Here in the West, the news mostly flew under the radar. However, in Beijing, there’s been a significant policy shift that could fundamentally China’s economic dynamics.
Of course, we’ll feel any changes Chinese officials make to the economy, considering it’s the world’s second-largest.
Here’s quickly what happened.
Following economic reforms in the 90s, China’s economy has been growing at a tremendous pace.
This success lifted hundreds of millions out of poverty and turned the economy into the powerhouse that it is today.
Yet, despite this phenomenal record, it hasn’t been without its hiccups.
Most recently, China’s economy experienced a massive burst of growth (18.3% annually in 1Q2021 versus 1Q2020) followed by a steeper-than-expected slowdown.
Combined with the ongoing Evergrande saga, the Chinese government decided to act.
Loosening the reserve ratio
We speak a lot about the tools central banks have to control the economy. Mainly:
- Buying bonds on the market to increase the cash supply (quantitative easing or QE)
- Raising and lowering interest rates.
Those are by far the most popular ones. Yet, central banks have another trick up their sleeve: reserve requirements.
Reserve requirements are rules laid out for commercial and retail banks that determine how much lending they can do.
Banks make their money by loaning money to companies and consumers. Regulators can effectively control that activity by telling them how much cash they need in reserve as a percentage of the loans they make.
If the central bank wants to cool off economic activity, they ask banks to keep more cash, meaning they make fewer loans.
If they want to spur economic growth, they loosen the ratio, encouraging banks to lend.
The People’s Bank of China (PBOC) did just that earlier this year, releasing 188 billion USD into the economy.
The hope is that this additional cash will boost the country’s growth over the 5% mark.
PBOC loses some independence
More recently, the Chinese government cracked down on PBOC’s independence.
“Discipline instructors” from the state descended on the bank’s headquarters, concerned that policymakers there were acting against the government’s political objectives.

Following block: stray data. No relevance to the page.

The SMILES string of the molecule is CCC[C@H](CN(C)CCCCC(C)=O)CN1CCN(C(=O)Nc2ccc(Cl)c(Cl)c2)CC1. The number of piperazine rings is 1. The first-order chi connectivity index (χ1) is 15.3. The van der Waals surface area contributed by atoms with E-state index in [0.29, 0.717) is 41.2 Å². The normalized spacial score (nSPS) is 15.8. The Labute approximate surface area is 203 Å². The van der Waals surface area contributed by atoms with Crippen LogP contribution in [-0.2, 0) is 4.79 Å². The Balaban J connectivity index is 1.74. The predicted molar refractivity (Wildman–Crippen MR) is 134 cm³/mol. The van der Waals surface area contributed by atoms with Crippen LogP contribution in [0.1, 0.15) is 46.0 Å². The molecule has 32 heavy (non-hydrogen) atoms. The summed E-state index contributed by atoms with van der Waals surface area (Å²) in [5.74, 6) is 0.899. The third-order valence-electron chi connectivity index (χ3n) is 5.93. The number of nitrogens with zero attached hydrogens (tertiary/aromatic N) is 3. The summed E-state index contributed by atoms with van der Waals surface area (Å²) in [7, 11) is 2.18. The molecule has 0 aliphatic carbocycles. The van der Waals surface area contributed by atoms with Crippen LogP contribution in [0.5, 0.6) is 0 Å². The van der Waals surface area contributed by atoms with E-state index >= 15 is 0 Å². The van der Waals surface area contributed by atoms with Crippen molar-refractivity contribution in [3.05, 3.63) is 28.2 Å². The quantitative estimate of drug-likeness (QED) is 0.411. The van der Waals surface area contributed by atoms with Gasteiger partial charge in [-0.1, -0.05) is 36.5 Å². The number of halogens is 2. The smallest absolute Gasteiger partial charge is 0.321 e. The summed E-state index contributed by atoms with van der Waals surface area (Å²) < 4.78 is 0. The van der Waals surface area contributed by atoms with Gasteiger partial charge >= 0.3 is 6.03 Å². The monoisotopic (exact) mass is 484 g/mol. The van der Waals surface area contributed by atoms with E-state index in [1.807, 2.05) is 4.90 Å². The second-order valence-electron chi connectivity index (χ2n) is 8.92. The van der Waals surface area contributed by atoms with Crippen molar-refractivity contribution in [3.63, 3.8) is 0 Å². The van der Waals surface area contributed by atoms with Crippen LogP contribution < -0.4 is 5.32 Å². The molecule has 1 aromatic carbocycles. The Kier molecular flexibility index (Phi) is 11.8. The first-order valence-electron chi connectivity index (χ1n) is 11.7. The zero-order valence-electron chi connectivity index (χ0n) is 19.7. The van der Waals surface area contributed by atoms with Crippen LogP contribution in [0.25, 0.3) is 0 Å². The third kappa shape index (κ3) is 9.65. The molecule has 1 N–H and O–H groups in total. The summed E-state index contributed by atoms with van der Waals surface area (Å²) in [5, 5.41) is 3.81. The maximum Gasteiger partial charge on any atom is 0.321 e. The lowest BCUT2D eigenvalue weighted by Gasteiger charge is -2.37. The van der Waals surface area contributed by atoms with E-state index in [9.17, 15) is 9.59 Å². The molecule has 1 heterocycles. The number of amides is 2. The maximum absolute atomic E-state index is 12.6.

For the Chinese Communist Party, their concern is that the central bank moves in concert with party goals, which flies in the face of modern protocols.
Generally, central bankers enjoy a level of independence from politicians. The reason is that the needs of the economy often go against those of politicians.
By preserving independence, central banks are able to respond to economic needs, keeping the economy on track regardless of the situation.
This independence wasn’t always a given. In the 1970s US president Nixon famously meddled with the Fed around election time.
This interference helped create the out-of-control stagflation of the 1970s that only came back down a decade later.
The lesson from this episode was clear: let the central bankers do their thing and the economy will be better off.
Today, the Fed, ECB, Bank of England, and the central banks of other developed countries enjoy high levels of autonomy, which translates into trust from investors.
Since the 1990s, PBOC has had a level of autonomy not at the scale of its western peers, but far greater than its domestic counterparts.
The government tolerated this move as it helped bring in foreign capital and credibility with outside investors.
The impacts could be massive on China’s economy.
For one, outside investors will have less trust in the local economy. Following high-level episodes where US-listed Chinese companies are forced back home, this move only erodes confidence further.
Second, a lack of central bank independence could lead to grave mismanagement of the economy.
We only need to look at Turkey to see what that looks like. Now imagine what’s happening at the crossroads of Europe and Asia and multiply that times the size of the Chinese economy.
Of course, there’s no guarantee that this move will result in mismanagement. However, the risks are there, and we definitely should be aware of them, especially if we’re investing in emerging markets.
Overall, these actions represent a significant shift in the management of the Chinese economy.
As both investors and consumers, these changes will impact us.
Right now, it’s too soon to see what those impacts will be. There could also be more to come. This trajectory is definitely worth keeping an eye on.